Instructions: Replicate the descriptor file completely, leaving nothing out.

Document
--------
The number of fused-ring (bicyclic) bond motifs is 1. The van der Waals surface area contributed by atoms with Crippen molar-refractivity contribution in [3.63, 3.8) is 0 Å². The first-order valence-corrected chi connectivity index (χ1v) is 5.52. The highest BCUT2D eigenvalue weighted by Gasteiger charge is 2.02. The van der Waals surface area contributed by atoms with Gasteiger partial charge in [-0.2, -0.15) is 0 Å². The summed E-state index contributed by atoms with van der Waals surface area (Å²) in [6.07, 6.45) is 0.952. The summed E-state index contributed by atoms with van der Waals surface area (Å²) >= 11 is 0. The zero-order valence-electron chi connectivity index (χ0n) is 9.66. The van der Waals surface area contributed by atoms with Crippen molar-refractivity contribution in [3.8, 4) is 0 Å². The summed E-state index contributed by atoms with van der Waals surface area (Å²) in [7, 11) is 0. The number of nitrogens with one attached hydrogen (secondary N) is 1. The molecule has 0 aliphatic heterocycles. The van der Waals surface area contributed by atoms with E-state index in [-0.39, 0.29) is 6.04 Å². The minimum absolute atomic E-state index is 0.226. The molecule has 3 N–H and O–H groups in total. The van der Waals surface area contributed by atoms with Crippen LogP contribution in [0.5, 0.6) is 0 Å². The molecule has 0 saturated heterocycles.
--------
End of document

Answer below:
The number of fused-ring (bicyclic) bond motifs is 1. The van der Waals surface area contributed by atoms with Crippen molar-refractivity contribution in [3.63, 3.8) is 0 Å². The first-order valence-corrected chi connectivity index (χ1v) is 5.52. The highest BCUT2D eigenvalue weighted by Gasteiger charge is 2.02. The van der Waals surface area contributed by atoms with Gasteiger partial charge in [-0.2, -0.15) is 0 Å². The summed E-state index contributed by atoms with van der Waals surface area (Å²) in [6.07, 6.45) is 0.952. The summed E-state index contributed by atoms with van der Waals surface area (Å²) >= 11 is 0. The zero-order valence-electron chi connectivity index (χ0n) is 9.66. The van der Waals surface area contributed by atoms with Crippen molar-refractivity contribution in [3.8, 4) is 0 Å². The summed E-state index contributed by atoms with van der Waals surface area (Å²) in [7, 11) is 0. The number of nitrogens with one attached hydrogen (secondary N) is 1. The molecule has 0 aliphatic heterocycles. The van der Waals surface area contributed by atoms with E-state index in [-0.39, 0.29) is 6.04 Å². The minimum absolute atomic E-state index is 0.226. The molecule has 3 N–H and O–H groups in total. The van der Waals surface area contributed by atoms with Crippen LogP contribution in [0.5, 0.6) is 0 Å². The molecule has 0 saturated heterocycles.